The following is an excerpt from Are Dolphins Really Smart? by Justin Gregg, and attempts to disprove the myth that dolphins are the second most intelligent creature on Earth.
“The fact that an opinion has been widely held is no evidence whatever that it is not utterly absurd; indeed in view of the silliness of the majority of mankind, a widespread belief is more likely to be foolish than sensible.” (Bertrand Russell)
This is the story of a truly remarkable animal. Its bond with humankind goes back many centuries, if not millennia, and it appears in our earliest myths and legends. Recent scientific research has revealed its sophisticated social behavior and remarkable cognitive abilities. With these discoveries, many who once spoke of the undeniable superiority of the human intellect have been humbled into silence. What’s more, this extraordinary creature is only distantly related to humans and other primates, which makes the following six discoveries of its intellectual prowess all the more startling:
(1) They can live in groups numbering in the hundreds and are able to recognize and remember individuals within the group, as well as their place in a complex social hierarchy.
(2) Certain behaviors appear to be learned from other members in the group: a form of social transmission of behavior traditionally seen only in primates, and the first steps toward what scientists now refer to as animal culture.
(3) They have been shown to display signs of empathy — registering increased heart rate and anxious behaviors when watching their friends or family in distress.
(4) When food is found, they will alert members of the group by producing a complex series of vocalizations that vary depending on the kind of food. What’s more, these vocalizations appear to refer to food in a one-to-one correlation — almost like human words.
(5) They produce unique vocalizations that appear to refer to different threats in the environment — these vocalizations are meant to warn the group of approaching danger. Individuals will take evasive action that differs depending on the kind of vocalization they hear.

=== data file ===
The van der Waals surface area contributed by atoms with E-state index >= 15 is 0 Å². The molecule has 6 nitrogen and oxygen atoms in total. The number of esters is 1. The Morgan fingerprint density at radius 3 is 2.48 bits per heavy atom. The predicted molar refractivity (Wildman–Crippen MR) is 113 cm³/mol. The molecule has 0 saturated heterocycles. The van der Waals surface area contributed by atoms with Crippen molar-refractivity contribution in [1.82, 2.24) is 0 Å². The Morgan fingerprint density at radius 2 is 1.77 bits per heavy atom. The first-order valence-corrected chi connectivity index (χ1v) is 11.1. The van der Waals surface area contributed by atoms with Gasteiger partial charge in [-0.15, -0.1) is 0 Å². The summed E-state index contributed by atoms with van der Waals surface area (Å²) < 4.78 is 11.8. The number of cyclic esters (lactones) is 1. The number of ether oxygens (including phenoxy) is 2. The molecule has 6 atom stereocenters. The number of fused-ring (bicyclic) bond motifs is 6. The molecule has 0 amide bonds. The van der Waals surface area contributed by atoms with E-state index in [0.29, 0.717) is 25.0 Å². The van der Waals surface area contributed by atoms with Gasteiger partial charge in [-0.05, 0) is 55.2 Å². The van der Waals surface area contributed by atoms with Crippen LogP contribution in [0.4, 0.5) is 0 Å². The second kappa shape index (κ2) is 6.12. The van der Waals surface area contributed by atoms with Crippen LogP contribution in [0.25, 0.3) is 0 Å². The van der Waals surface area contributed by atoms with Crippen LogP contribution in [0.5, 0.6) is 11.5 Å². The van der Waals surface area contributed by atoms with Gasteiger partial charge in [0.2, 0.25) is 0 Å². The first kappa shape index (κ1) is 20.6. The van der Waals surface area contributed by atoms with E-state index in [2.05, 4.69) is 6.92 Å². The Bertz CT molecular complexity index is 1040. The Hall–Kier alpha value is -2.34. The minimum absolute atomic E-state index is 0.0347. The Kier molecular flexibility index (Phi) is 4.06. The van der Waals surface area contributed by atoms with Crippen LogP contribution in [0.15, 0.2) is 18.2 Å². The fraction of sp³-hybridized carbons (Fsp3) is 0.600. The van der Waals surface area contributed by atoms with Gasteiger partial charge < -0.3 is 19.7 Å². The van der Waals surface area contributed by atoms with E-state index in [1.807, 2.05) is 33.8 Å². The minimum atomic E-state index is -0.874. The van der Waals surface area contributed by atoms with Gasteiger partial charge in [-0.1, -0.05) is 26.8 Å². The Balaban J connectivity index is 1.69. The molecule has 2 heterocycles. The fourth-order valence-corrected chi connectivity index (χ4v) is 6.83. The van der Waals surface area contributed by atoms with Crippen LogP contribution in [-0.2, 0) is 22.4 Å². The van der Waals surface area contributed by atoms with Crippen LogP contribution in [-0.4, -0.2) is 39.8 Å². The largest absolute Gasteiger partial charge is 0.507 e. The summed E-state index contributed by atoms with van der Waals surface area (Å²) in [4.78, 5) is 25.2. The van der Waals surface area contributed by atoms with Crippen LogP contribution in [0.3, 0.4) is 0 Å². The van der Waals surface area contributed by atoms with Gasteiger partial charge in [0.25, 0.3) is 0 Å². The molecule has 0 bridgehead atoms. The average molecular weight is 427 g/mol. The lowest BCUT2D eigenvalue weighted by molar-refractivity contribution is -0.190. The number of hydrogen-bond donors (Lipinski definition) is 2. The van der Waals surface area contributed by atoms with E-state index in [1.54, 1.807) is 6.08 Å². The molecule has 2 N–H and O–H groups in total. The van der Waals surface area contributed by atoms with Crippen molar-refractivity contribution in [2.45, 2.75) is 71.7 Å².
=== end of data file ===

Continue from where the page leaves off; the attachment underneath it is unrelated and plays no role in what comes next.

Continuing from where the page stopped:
(6) In experimental conditions, they have been shown to have the ability to anticipate future events, and to exercise self-control — delaying an immediate food reward when they realize that by waiting they may get an even larger food reward. Thus, like humans, they may be able to plan for the future.
This inventory of astonishingly complex cognitive talents belongs not to the dolphin (as one might have expected based on the title of this book), but to the humble domestic chicken. Surprised? If so, you can take some comfort in the fact that some (although not all) of these complex behaviors have also been observed in dolphins. The lesson here, however, is that chickens are not as dim-witted as popular opinion would have us believe. Long-held ideas of animal intelligence are increasingly out of step with the rapid pace with which the vanguard of science penetrates the mysteries of the animal mind.
If Bertrand Russell’s tongue-in-cheek maxim as to the silliness of mankind is as insightful as it is funny, there’s good reason to subject these popular ideas to careful scrutiny.
Popular opinion considers dolphins to be fairly intelligent animals. As we shall see, there is ample scientific evidence to lend support to this idea. But if we’re going to think critically about what it means to be “a fairly intelligent animal,” we’ll need to do three things: firstly, produce a working definition of intelligence; secondly, get to grips with what the scientific literature on dolphin intelligence is (or is not) telling us; and thirdly, put these findings in proper context by examining what is known about the intelligence of other species. We’ll need to ponder the implications of this list of ostensibly complex chicken behavior, and decide what it means that the veined octopus, with a brain smaller than a dolphin’s eyeball, is known to use tools with a sophistication rivalling that of dolphins.
The past few decades have produced many startling discoveries of complex animal behavior scattered throughout the taxa, including in animals previously considered unintelligent. Science continues to challenge our traditional ideas about where individual species should be placed on the continuum of animal intelligence, and whether a continuum of animal intelligence is a useful model to begin with. Dolphins might well be smart, but the idea that they sit atop a pedestal as “the second most intelligent species on the planet” is now passé. Under Ben Goldacre’s banner of “I think you’ll find it’s a bit more complicated than that,” I can safely state that the notion that dolphins are smart and chickens are stupid is at best a gross oversimplification, and at worst completely wrong and thoroughly unhelpful.
Justin Gregg is a research associate with the Dolphin Communication Project, and Co-Editor of the academic journal Aquatic Mammals. He received his doctorate from Trinity College Dublin in 2008, having studied social cognition and the echolocation behavior of wild Indo-Pacific bottlenose dolphins. With an undergraduate background in linguistics, Justin is particularly interested in the study of dolphin communication. He is the author of Are Dolphins Really Smart? (OUP, 2013).
Featured image credit: Dolphin, by Claudia14. Public domain via Pixabay.